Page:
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Trial lawyers are not pilots – at least, not usually. However, most of them do fly for work, and often.

I flew AH64 Apache helicopters for the U.S. Cavalry in the 1990s. Every one of my flight instructors – many of whom were Vietnam veterans – reminded us that taking off is optional, but landing is mandatory. Yet imagine the flight attendant on your next flight announcing over the intercom: 

“Welcome to Cincinnati. We’ve almost landed.” 


“We have landed safely off the runway.”

What? As airplane passengers, we expect to be on the center of the runway every time we land. Otherwise, it is considered a “crash landing” – which, while it is technically still a landing, it’s not the kind you hoped for.   

What kind of “landing” is your plaintiff expecting at the conclusion of his or her lawsuit? Does the family have an expectation of being taken care of at the end of litigation? Will a pile of cash do that for them? 

“Here are two million dollars after my fee. Good luck!”  

If you hear yourself saying something like the above, and thinking, “I just couldn’t get my client to listen,” or, “It’s not up to me what my client does with the money,” then think about it this way: What is the ultimate job of the lawyer, who essentially serves as the pilot on the client’s side of the litigation? The answer is to get them to the end safely every time, right?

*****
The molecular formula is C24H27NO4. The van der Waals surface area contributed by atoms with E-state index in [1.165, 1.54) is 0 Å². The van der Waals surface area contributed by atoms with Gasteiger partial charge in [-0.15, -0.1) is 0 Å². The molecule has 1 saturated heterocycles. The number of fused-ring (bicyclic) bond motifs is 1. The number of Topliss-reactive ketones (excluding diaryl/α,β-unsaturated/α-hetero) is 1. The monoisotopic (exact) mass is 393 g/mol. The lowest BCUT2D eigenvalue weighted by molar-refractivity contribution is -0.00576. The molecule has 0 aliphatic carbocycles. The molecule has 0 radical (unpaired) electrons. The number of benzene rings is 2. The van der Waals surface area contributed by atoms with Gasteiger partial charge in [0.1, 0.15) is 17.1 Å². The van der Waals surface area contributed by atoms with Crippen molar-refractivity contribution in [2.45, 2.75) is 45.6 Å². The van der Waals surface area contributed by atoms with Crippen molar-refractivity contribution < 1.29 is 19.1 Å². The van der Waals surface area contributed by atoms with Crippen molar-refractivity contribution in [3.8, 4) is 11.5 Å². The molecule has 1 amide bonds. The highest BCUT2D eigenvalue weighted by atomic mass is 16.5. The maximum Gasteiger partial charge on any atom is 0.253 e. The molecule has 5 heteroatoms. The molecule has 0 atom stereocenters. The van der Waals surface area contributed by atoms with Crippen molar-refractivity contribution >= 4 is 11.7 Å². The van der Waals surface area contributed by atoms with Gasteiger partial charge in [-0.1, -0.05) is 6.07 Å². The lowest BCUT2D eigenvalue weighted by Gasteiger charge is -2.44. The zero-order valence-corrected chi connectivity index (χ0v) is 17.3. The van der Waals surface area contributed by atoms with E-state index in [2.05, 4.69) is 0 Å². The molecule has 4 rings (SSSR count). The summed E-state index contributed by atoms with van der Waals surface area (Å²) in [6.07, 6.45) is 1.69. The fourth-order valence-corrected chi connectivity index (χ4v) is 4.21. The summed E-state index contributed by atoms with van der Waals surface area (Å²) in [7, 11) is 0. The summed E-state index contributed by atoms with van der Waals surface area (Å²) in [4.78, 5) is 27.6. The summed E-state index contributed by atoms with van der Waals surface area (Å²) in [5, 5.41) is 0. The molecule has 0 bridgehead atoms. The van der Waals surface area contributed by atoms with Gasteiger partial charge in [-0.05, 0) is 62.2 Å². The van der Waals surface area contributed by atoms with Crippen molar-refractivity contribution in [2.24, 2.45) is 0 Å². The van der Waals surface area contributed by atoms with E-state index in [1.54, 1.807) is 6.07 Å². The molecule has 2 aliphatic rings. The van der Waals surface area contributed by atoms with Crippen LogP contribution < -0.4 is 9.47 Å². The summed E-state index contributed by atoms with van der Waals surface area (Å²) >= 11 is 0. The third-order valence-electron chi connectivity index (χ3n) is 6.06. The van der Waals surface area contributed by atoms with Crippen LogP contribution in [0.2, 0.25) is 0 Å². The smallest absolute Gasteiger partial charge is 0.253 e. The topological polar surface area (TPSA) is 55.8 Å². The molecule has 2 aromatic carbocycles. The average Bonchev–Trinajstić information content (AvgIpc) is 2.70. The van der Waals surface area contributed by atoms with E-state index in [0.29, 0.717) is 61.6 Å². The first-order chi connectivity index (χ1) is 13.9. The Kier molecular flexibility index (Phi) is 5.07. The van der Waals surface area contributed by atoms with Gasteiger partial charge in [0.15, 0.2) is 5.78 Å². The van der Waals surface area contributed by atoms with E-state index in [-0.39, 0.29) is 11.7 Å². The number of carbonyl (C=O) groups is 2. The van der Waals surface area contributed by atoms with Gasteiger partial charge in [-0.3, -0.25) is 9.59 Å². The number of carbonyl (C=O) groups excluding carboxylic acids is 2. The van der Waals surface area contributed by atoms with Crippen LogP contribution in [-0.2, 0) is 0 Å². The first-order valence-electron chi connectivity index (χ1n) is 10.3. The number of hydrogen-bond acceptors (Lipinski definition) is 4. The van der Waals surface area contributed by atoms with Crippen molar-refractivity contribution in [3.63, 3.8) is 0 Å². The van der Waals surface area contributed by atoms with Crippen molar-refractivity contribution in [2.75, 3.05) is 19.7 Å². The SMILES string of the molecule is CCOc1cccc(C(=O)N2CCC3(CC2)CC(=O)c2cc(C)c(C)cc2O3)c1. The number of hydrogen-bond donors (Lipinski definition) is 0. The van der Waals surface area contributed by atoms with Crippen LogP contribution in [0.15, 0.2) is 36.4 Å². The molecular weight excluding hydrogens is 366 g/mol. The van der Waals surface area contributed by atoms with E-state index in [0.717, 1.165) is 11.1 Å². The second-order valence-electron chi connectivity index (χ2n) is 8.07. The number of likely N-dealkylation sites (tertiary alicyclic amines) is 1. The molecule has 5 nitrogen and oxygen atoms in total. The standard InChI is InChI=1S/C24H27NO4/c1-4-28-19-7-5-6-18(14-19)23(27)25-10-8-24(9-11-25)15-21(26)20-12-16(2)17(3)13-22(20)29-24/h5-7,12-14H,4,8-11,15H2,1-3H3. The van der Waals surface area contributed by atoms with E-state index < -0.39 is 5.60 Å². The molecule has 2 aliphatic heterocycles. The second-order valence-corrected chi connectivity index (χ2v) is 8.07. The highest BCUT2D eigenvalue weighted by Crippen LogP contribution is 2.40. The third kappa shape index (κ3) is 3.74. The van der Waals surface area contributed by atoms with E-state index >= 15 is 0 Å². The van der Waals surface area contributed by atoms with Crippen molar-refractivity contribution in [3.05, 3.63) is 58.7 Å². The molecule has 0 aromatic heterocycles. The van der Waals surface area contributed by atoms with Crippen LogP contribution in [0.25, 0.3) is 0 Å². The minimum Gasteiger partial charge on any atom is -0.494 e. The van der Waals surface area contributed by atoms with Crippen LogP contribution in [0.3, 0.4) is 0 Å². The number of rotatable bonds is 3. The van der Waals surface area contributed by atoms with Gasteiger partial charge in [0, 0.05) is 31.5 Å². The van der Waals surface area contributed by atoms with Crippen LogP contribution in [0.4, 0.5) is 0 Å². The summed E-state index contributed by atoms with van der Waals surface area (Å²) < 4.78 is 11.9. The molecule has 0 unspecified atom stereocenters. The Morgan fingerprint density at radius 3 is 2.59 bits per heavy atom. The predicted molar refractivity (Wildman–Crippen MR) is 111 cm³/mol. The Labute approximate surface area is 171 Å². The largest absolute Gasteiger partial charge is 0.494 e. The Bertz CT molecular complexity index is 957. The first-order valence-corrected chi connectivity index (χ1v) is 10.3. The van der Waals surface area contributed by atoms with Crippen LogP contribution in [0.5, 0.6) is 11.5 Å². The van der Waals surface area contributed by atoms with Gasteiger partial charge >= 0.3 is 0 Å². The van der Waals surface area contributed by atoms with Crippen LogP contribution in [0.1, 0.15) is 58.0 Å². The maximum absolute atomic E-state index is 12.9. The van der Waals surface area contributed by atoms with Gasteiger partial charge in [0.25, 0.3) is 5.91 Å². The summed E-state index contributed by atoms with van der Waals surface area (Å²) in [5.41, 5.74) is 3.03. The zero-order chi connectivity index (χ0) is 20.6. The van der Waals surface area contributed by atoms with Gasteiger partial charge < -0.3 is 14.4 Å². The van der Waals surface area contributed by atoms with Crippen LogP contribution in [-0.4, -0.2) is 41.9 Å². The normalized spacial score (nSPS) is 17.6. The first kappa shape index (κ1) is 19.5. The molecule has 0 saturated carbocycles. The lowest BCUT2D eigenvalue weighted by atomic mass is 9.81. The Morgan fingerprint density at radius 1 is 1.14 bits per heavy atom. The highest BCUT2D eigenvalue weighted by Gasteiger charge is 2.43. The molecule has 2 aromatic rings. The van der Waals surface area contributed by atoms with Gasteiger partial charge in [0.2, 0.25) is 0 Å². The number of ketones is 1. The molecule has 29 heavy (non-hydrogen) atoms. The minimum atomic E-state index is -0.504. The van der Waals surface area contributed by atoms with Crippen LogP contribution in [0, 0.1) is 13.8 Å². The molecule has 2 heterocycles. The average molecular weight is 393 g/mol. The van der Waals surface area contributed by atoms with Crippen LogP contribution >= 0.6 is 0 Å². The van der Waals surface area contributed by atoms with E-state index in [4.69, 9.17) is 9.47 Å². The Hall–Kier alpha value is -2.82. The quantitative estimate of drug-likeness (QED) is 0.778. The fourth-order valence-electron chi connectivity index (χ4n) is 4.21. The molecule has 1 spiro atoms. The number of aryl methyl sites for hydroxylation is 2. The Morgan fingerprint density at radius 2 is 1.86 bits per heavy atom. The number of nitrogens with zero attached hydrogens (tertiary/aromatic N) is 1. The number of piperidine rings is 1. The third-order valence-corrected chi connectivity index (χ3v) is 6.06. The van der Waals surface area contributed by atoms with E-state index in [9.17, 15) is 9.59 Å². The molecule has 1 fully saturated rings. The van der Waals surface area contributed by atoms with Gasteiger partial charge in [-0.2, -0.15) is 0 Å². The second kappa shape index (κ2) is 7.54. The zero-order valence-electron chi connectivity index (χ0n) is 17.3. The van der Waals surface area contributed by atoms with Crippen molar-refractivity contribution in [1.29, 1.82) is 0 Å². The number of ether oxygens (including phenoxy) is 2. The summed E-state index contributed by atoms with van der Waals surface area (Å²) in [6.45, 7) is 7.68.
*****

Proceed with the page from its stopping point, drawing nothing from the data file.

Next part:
It is my firm belief that handing millions of dollars to clients and wiping your hands of the case is a job half done. Gone are the days of bringing clients in and giving them a check for the balance of their proceeds. The duty of providing a thorough process at the end of litigation has to become the new standard of care for trial lawyers. You’ve worked hard to earn this money for your client. Don’t you want to ensure they are then set up for success, and won’t use the funds irresponsibly? 

Consider a comprehensive settlement planner as part of your team. Think of us as the aircraft marshallers who direct the plane, once landed, to the gate. A settlement planner should be the final component of litigation.